One of the mysteries of the English language finally explained.
A rosette or knot of ribbons worn in a hat as a badge of office or party, or as part of a livery.
- ‘After many noisy toasts had been drunk, and none to the nation, the national cockade was said to have been trampled as the air rang with unpatriotic slogans.’
- ‘I greeted him, pinning a cheery red, white and blue cockade to his hat.’
- ‘Two flunkeys stood at the back of the carriage and the little cockades in their hats were fashioned according to the rank of their employer.’
- ‘This was often adorned with a cockade and gold lace.’
- ‘He argues that participation in political institutions (from voting to wearing cockades and singing republican hymns) led to a sense of empowerment among villagers.’
- ‘They were staunch Jacobites, and even after Culloden they continued to bear arms and wear the white cockade.’
- ‘The guards on both sides - the opposing side equally smart with dark green cockades - were rapid-marching to and fro.’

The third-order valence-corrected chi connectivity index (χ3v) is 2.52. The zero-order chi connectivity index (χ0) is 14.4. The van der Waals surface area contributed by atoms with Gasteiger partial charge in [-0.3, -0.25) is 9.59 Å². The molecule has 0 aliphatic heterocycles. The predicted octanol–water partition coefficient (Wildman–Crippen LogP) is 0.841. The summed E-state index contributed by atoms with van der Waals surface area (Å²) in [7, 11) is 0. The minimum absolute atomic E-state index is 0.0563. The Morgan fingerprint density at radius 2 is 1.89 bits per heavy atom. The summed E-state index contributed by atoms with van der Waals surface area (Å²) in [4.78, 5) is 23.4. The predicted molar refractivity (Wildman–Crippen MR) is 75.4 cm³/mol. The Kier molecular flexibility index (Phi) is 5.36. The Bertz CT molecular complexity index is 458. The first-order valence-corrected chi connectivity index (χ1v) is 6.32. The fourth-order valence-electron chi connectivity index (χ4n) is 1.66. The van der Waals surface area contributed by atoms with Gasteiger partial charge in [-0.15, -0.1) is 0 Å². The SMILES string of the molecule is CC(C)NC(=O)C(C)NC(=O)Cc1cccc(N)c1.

- ‘The wives and daughters of leading artists dressed in white with tricolor cockades in their hair when they went to publicly donate their jewelry.’
- ‘This helmet plaque, with the remains of a tricolour cockade and an imperial eagle upon it, must be that of someone who fought at Borodino.’
- ‘Although the external decoration varied from garland to garland, similarities did exist consisting of ‘printed paper rosettes, cockades, and silk hangings’.’
- ‘In his bonnet the champion sports a cockade neither of Jacobite white nor of Hanoverian black.’
- ‘For the head they wear a straw hat, wide brim and a cockade on the left side.’
- ‘The country is peopled with patriots in red caps and tricoloured cockades, armed with national muskets and sabres.’
Mid 17th century: from French cocarde, originally in bonnet à la coquarde, from the feminine of obsolete coquard ‘saucy’.
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